CINEMA: Satyricon


NYMPHOMANIAC VOLUME I & II (2014, dir. by Lars Von Trier, 241 minutes)

DAVID EDELSTEIN: Lars von Trier’s latest provocation is an episodic sexual epic called Nymphomaniac, which comes in two two-hour parts, or “volumes,” though it’s basically one movie sliced in half. The thinking must have been, “Who wants four hours of hardcore sex and philosophizing?,” and if you say, “Me, me!,” I suggest seeing both back to back: It’s an art-house orgy! Should you see it at all? I recommend it guardedly. It’s dumb, but in a bold, ambitious way movies mostly aren’t these days, especially when there’s sex in the equation. And it’s funny, sometimes intentionally. The protagonist is what the title says: a woman who craves constant sex. That’s sex without love or emotional connection, sex to assert what she calls her power as a woman. The story is told in flashbacks. In the prologue, a seeming Good Samaritan named Seligman (Stellan Skarsgård) stumbles upon a filthy, bloodied woman in a courtyard. Her name is Joe, she’s played by Charlotte Gainsbourg, and while he tends to her wounds in his bachelor flat, she tells him of her life. Years earlier, Joe — played as a teen and younger woman by newcomer Stacy Martin — offers her virginity to Shia LaBeouf’s rich boy Jerome, who accepts it indifferently while fixing a bike.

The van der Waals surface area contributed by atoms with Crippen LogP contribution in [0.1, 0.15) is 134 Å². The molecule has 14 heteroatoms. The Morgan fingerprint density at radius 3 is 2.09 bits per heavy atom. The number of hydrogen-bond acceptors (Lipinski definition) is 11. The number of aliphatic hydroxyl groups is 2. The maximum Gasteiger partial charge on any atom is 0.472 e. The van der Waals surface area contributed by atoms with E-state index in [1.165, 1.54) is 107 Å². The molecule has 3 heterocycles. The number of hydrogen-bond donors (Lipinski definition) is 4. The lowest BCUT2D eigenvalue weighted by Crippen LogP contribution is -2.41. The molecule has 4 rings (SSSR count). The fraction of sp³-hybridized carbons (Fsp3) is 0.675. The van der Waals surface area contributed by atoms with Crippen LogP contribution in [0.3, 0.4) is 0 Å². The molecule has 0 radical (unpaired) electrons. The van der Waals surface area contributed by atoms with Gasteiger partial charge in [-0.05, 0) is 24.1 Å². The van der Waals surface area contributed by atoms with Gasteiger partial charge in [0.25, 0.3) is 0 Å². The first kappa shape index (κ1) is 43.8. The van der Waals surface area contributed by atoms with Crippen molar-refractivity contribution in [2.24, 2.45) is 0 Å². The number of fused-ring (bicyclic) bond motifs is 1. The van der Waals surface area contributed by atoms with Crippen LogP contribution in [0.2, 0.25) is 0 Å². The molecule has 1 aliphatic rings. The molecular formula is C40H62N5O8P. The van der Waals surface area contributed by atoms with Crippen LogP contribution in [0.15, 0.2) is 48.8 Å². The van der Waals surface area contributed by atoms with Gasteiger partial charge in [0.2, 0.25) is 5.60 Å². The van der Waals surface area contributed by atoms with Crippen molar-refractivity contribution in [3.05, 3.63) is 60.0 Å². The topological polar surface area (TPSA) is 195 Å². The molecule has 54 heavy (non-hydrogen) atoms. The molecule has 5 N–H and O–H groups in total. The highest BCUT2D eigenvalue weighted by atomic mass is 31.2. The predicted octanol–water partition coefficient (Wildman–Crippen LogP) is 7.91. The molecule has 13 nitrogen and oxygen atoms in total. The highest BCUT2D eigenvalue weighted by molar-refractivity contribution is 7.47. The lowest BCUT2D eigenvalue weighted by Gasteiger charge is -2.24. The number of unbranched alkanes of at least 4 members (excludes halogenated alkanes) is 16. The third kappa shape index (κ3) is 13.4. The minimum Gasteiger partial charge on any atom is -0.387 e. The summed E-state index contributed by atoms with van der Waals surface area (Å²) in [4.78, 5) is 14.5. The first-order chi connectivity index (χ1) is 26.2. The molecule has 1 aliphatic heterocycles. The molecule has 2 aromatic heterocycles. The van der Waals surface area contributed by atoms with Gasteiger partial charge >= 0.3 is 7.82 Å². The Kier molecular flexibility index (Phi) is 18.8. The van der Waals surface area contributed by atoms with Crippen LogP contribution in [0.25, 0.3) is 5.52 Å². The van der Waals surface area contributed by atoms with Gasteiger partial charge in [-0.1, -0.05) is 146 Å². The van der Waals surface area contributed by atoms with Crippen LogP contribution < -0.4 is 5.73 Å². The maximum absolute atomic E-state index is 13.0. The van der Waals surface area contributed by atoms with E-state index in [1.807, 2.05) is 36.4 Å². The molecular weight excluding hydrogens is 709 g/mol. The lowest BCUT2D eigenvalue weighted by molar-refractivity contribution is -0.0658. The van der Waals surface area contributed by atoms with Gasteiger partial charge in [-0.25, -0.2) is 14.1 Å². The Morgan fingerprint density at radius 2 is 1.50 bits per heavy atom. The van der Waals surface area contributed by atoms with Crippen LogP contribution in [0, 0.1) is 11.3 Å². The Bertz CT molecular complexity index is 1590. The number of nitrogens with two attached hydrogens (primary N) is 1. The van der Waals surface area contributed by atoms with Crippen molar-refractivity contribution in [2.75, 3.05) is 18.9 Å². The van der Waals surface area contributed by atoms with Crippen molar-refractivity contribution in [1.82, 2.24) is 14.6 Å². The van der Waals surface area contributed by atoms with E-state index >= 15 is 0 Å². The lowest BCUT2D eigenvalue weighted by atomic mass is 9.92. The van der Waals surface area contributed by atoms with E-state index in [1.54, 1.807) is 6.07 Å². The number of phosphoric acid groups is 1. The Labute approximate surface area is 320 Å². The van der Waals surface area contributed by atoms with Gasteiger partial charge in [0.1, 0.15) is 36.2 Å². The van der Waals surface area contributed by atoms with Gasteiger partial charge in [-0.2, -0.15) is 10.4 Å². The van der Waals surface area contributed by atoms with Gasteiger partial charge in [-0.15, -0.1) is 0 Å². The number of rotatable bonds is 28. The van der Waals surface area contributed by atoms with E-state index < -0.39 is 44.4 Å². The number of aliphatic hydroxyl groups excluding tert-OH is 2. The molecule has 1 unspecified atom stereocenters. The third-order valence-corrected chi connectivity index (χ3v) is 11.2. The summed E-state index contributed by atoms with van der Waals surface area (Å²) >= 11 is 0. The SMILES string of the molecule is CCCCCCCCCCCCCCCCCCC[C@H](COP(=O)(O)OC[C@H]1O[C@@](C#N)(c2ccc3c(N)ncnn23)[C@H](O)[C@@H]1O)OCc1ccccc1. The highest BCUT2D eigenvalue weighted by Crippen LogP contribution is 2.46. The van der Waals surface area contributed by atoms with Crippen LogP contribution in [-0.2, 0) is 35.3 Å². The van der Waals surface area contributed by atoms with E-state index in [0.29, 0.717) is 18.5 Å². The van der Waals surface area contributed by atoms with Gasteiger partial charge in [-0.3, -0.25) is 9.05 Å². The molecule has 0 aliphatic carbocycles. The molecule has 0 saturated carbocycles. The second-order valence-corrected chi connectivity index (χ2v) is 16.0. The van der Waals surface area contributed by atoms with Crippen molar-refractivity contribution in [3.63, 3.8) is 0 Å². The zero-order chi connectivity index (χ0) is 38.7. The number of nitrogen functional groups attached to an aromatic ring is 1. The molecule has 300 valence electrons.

After this momentous non-event, Joe cruises shamelessly. The older Joe tells Seligman about a key day in her teens: a sexual-conquest bet with a friend. “The idea was a competition,” she tells him. “We were to go on a train trip. He said there was no need for tickets. The one who had f- – – -d the most men when we reached the destination would win the chocolate sweets.” Seligman, for his part, finds parallels with his old fishing book, The Complete Angler. “Can I interrupt here?” he asks. Then, explaining: “What you were doing when you walked down that corridor — you were reading the river.” It’s hard to tell if Seligman’s interjection is meant to be serious, or if von Trier is satirizing the tendency to over-intellectualize —Seligman’s and his own. I think it’s both. We laugh but we’re supposed to buy the parallel, too. Von Trier makes the case, in film after film, that humans are totally controlled by forces biological and/or social: They have as much free will as fish. I find that viewpoint — along with most of von Trier’s movies — untenable. But I have to admit that in the sexual arena he has a case, at least regarding males. One of Nymphomaniac’s best scenes is on that train, when Joe throws herself at a man who turns out to be saving his sperm for a wife who desperately wants a child. He begs and cries that she leave him be. But of course he eventually succumbs. MORE